The Kingdom of Mapungubwe — was a pre-colonial state in Southern Africa located at the confluence of the Shashe and Limpopo rivers, south of Great Zimbabwe. The name is derived from either Venda or Shona. The name may mean "Hill of Jackals"  - see below. The kingdom was the first stage in a development that would culminate in the creation of the Kingdom of Zimbabwe in the 13th century, and with gold trading links to Rhapta and Kilwa Kisiwani on the African east coast.
The Kingdom of Mapungubwe lasted about 80 years, and at its height its population was about people. The Mapungubwe Collection is a museum collection of artifacts found at the archaeological site and is housed in the Mapungubwe Museum in Pretoria. This archaeological site can be attributed to the Bukalanga Kingdom, which comprises the Bakalanga people from northeast Botswana, the Karanga from Western Zimbabwe, the Vha Venda in the northeast of South Africa.
They were the first Bantu to cross the Limpopo River to the south, and established their kingdom where the Shashe and Limpopo conjoined Sha-limpo. The largest settlement from what has been dubbed the Leopard's Kopje culture is known as K2 culture and was the immediate predecessor to the settlement of Mapungubwe.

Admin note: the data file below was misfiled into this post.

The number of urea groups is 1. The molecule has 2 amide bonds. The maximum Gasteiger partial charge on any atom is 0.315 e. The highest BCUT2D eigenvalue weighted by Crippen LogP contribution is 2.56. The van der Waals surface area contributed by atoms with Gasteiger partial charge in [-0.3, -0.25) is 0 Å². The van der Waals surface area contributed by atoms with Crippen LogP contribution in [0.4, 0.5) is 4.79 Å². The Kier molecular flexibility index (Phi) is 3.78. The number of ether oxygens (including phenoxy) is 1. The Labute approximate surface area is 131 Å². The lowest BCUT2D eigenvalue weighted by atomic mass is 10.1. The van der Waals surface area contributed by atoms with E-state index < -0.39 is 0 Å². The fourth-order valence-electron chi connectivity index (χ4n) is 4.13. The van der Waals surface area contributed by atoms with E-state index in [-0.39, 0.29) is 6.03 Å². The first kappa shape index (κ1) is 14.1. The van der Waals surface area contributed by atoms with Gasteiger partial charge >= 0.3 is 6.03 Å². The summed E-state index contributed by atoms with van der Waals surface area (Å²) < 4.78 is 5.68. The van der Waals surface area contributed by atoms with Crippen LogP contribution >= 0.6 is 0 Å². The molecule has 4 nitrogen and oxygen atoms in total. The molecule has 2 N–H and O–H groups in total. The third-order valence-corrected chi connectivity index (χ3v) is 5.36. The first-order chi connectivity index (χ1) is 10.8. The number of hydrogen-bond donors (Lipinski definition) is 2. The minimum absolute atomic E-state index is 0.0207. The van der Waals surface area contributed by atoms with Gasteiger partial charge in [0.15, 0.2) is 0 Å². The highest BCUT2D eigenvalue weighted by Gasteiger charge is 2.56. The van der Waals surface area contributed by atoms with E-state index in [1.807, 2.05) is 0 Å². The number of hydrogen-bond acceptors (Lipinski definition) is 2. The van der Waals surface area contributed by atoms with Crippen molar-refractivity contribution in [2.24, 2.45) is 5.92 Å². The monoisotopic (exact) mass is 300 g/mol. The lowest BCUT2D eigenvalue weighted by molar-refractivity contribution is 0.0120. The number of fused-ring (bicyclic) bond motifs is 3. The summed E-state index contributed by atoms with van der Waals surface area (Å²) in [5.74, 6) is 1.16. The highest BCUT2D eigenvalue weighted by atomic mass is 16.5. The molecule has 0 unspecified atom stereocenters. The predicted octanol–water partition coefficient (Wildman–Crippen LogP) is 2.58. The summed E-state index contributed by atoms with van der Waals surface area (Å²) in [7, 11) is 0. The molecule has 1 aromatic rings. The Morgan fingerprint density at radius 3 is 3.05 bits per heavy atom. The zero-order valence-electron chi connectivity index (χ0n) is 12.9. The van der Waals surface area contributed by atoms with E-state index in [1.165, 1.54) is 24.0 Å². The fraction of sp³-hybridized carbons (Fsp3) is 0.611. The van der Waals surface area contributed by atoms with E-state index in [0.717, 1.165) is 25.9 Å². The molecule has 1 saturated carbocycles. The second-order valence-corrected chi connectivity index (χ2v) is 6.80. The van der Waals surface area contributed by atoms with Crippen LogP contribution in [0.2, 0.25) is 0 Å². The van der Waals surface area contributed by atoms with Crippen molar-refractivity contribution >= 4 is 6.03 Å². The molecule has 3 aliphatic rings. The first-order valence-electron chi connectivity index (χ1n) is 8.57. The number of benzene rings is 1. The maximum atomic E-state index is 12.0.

The control of the gold and ivory trade greatly decreased the political power of the K2 culture. Spatial organisation in the kingdom of Mapungubwe involved the use of stone walls to demarcate important areas for the first time. There was a stone-walled residence likely occupied by the principal councillor.
There would have also been a wooden palisade surrounding Mapungubwe Hill. Most of the capital's population would have lived inside the western wall. The capital of the kingdom was called Mapungubwe, which is where the kingdom gets its name.
There is controversy regarding the origin and meaning of the name Mapungubwe. It also means "place of wisdom" and "the place where the rock turns into liquid"—from various ethnicities in the region including the Pedi, Sotho, Venda and Shona. In Shona , the language spoken in Zimbabwe, the word mapungu is the plural form of the word chapungu , denoting the bateleur eagle, which is widely believed to be the model for the Zimbabwean birds that once graced the massive Great Zimbabwe royal complex.
The ending "bwe" is a diminutive of the word "ibwe," which means stone or rock in Shona language. Mapungubwe, in this respect, means the 'rocks of the bateleur eagles'—an indication that there were many bateleurs in the area or location. Chapungu Village in Harare , Zimbabwe's capital, which showcases the country's arts and sculpture traditions, is a tribute to the spirit of the bateleur, a bird which has deep religious connotations in Shona culture.
Mapungubwean society is thought by archaeologists to be the first class-based social system in southern Africa; that is, its leaders were separated from and higher in rank than its inhabitants. He later divided his state into districts that were then given and ruled by his children who then became Paramount Chiefs, who had to report to the king himself. Mapungubwe's architecture and spatial arrangement also provide "the earliest evidence for sacred leadership in southern Africa".